(7 of 11)
Kawamoto did not like having the military around his school, but he appreciates the military values of discipline. He connects discipline with self-knowledge. Once, when he was a very small boy, his father took him in a boat out into the bay and threw him in, to teach the boy to swim. Kawamoto struggled and tried to grab the side of the boat, but his father pushed him off with a pole. Only when the boy sank did his father pull him back. "I asked him why he did not help me sooner. I thought my father was trying to drown me. Later I understood that he was really trying to save me, that I would only learn to swim if I came that close to death."
Of the modern generation Kawamoto says it does not possess "the kind of heart that knows how to stare into itself and discover its own strength. Onore o shiru: to know oneself. It is essential. People today live too much by their individual desires, and so are bound to repeat the mistakes of the past. One must vow not to repeat those mistakes. Unless you know your self, you cannot make a vow that counts."
In the Peace Museum now, Kawamoto uses a long wooden pointer to indicate, in a large circular panorama, the route of the rest of his escape. Above the center of the panorama a bright red ball representing the hypocenter hangs by a cord. Kawamoto touches the pointer to the area of the playground, then moves it out into the city, away from the hypocenter, toward the Kyobashi River and the Miyuki Bridge.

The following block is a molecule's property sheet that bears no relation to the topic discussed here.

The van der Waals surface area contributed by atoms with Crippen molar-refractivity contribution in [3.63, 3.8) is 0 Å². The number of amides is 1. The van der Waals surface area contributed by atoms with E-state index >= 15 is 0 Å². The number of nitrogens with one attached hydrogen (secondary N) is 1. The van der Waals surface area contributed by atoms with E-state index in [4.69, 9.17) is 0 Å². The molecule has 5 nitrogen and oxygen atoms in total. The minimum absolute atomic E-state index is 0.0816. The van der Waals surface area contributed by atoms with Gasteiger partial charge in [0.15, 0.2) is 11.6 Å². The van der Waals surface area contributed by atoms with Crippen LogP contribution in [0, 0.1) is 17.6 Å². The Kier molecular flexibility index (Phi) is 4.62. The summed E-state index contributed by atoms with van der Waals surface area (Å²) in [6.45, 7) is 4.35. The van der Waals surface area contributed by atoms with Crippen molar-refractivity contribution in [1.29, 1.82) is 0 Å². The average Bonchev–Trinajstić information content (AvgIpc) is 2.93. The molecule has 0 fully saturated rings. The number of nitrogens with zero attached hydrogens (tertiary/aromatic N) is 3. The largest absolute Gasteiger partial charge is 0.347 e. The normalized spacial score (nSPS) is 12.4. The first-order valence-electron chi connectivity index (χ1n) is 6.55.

"We were trying to get away from the fires and head for the river. On the way, I lost sight of my teacher and proceeded alone. People burned too severely to survive grabbed at me as I went along. Those who could walk stumbled over the bodies; they wore tatters and were covered with ash. I saw a living baby clinging to the breasts of its dead mother. I saw another child of three or four beating her dead mother with her fists. Perhaps she did not know that her mother was dead and in desperation and confusion was trying to wake her up.
"Near the Miyuki Bridge I met my classmate Kimura. Kimura belonged to the odd-numbered group, so he had been working in the streets when the bomb went off. His face was charred. He lived in West Hiroshima, and he said he was going home, which meant that he was heading back toward the direction of the hypocenter. I told him that it was impossible to go back, that the area was all in flames. He was delirious and would not listen to me. He only repeated, 'I want to go home. I want to go home.' He walked away toward the flames. Later his family could not locate his ashes."
During the war people kept their own reservoirs in case of fires. The water in these reservoirs lay filthy and stagnant through the year, but Kawamoto was desperately thirsty. He started toward one of the reservoirs, but saw that people were lying dead, half in, half out of the water. Coming to the Miyuki Bridge at last, he leaped down the steep stone steps, stumbling over others plummeting down. There was a logjam of bodies at the base of the steps. "I was so scared." He tried to drink the muddy water, but spit it out. He clambered up the riverbank.
"I lay on my back in the heat. There was no shade to cool me. Thick clouds were billowing above my head. It was a thunderhead. Fires glowed in the clouds. The sky was dark. I thought, 'I will never see my mother again.' Then I passed out."